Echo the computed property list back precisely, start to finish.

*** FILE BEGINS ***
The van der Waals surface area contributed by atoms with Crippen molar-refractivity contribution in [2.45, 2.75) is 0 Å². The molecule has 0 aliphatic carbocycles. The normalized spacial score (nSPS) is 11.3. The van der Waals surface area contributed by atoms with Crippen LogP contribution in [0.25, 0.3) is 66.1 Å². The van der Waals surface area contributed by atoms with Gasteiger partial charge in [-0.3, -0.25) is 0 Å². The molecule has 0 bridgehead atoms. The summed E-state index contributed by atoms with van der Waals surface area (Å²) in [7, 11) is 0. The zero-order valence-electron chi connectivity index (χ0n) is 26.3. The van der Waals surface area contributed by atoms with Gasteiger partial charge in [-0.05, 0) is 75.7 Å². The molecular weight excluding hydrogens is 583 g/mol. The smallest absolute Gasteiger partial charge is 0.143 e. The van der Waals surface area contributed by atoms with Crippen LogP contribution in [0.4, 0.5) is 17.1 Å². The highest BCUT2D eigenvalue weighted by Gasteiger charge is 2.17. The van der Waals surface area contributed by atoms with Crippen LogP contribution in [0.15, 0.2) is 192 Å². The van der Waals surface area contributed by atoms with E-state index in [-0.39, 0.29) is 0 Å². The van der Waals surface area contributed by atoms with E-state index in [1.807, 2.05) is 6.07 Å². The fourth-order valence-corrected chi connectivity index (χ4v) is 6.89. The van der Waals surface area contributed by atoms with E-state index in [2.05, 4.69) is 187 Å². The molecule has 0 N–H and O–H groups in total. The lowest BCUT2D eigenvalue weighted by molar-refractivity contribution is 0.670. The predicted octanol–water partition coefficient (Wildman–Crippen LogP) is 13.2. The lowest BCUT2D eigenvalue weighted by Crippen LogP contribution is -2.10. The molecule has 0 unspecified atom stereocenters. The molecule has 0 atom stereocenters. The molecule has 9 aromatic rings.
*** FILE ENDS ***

The van der Waals surface area contributed by atoms with Crippen molar-refractivity contribution in [2.45, 2.75) is 0 Å². The molecule has 0 aliphatic carbocycles. The normalized spacial score (nSPS) is 11.3. The van der Waals surface area contributed by atoms with Crippen LogP contribution in [0.25, 0.3) is 66.1 Å². The van der Waals surface area contributed by atoms with Gasteiger partial charge in [-0.3, -0.25) is 0 Å². The molecule has 0 bridgehead atoms. The summed E-state index contributed by atoms with van der Waals surface area (Å²) in [7, 11) is 0. The zero-order valence-electron chi connectivity index (χ0n) is 26.3. The van der Waals surface area contributed by atoms with Gasteiger partial charge in [-0.05, 0) is 75.7 Å². The molecular weight excluding hydrogens is 583 g/mol. The smallest absolute Gasteiger partial charge is 0.143 e. The van der Waals surface area contributed by atoms with Crippen LogP contribution in [0.4, 0.5) is 17.1 Å². The highest BCUT2D eigenvalue weighted by Gasteiger charge is 2.17. The van der Waals surface area contributed by atoms with Crippen LogP contribution in [0.15, 0.2) is 192 Å². The van der Waals surface area contributed by atoms with E-state index in [-0.39, 0.29) is 0 Å². The van der Waals surface area contributed by atoms with E-state index in [1.807, 2.05) is 6.07 Å². The fourth-order valence-corrected chi connectivity index (χ4v) is 6.89. The van der Waals surface area contributed by atoms with E-state index in [2.05, 4.69) is 187 Å². The molecule has 0 N–H and O–H groups in total. The lowest BCUT2D eigenvalue weighted by molar-refractivity contribution is 0.670. The predicted octanol–water partition coefficient (Wildman–Crippen LogP) is 13.2. The lowest BCUT2D eigenvalue weighted by Crippen LogP contribution is -2.10. The molecule has 0 unspecified atom stereocenters. The molecule has 0 atom stereocenters. The molecule has 9 aromatic rings.